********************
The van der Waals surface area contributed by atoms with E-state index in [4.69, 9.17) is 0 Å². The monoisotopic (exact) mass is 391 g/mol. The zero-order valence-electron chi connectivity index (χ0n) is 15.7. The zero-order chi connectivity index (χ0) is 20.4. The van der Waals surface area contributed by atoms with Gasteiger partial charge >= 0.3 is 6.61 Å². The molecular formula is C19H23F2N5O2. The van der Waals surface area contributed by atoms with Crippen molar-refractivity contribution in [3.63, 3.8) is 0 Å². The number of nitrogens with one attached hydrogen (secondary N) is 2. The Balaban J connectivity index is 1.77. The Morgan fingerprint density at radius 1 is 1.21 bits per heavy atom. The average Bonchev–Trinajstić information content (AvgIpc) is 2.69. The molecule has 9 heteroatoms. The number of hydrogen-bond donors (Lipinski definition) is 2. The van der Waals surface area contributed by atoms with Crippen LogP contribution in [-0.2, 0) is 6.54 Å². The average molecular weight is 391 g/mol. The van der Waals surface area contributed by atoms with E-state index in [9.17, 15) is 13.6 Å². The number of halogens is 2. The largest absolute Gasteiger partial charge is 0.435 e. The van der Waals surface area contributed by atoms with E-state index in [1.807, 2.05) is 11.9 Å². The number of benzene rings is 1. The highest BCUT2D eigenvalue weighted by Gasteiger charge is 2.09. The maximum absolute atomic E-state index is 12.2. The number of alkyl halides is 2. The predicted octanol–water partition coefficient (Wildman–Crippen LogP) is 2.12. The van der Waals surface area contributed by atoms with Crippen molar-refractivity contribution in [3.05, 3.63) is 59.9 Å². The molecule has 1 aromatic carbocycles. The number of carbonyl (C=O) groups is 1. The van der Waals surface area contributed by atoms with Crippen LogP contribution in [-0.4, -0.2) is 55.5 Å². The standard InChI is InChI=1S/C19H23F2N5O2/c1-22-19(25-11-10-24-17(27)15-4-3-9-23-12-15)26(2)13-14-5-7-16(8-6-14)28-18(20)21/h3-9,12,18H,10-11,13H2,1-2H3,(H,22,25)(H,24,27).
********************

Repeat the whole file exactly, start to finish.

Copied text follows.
The van der Waals surface area contributed by atoms with E-state index in [4.69, 9.17) is 0 Å². The monoisotopic (exact) mass is 391 g/mol. The zero-order valence-electron chi connectivity index (χ0n) is 15.7. The zero-order chi connectivity index (χ0) is 20.4. The van der Waals surface area contributed by atoms with Gasteiger partial charge >= 0.3 is 6.61 Å². The molecular formula is C19H23F2N5O2. The van der Waals surface area contributed by atoms with Crippen molar-refractivity contribution in [3.63, 3.8) is 0 Å². The number of nitrogens with one attached hydrogen (secondary N) is 2. The Balaban J connectivity index is 1.77. The Morgan fingerprint density at radius 1 is 1.21 bits per heavy atom. The average Bonchev–Trinajstić information content (AvgIpc) is 2.69. The molecule has 9 heteroatoms. The number of hydrogen-bond donors (Lipinski definition) is 2. The van der Waals surface area contributed by atoms with Crippen LogP contribution in [-0.2, 0) is 6.54 Å². The average molecular weight is 391 g/mol. The van der Waals surface area contributed by atoms with E-state index in [9.17, 15) is 13.6 Å². The number of halogens is 2. The largest absolute Gasteiger partial charge is 0.435 e. The van der Waals surface area contributed by atoms with E-state index in [1.807, 2.05) is 11.9 Å². The number of benzene rings is 1. The highest BCUT2D eigenvalue weighted by Gasteiger charge is 2.09. The maximum absolute atomic E-state index is 12.2. The number of alkyl halides is 2. The predicted octanol–water partition coefficient (Wildman–Crippen LogP) is 2.12. The van der Waals surface area contributed by atoms with Crippen molar-refractivity contribution in [3.05, 3.63) is 59.9 Å². The molecule has 1 aromatic carbocycles. The number of carbonyl (C=O) groups is 1. The van der Waals surface area contributed by atoms with Crippen LogP contribution in [-0.4, -0.2) is 55.5 Å². The standard InChI is InChI=1S/C19H23F2N5O2/c1-22-19(25-11-10-24-17(27)15-4-3-9-23-12-15)26(2)13-14-5-7-16(8-6-14)28-18(20)21/h3-9,12,18H,10-11,13H2,1-2H3,(H,22,25)(H,24,27).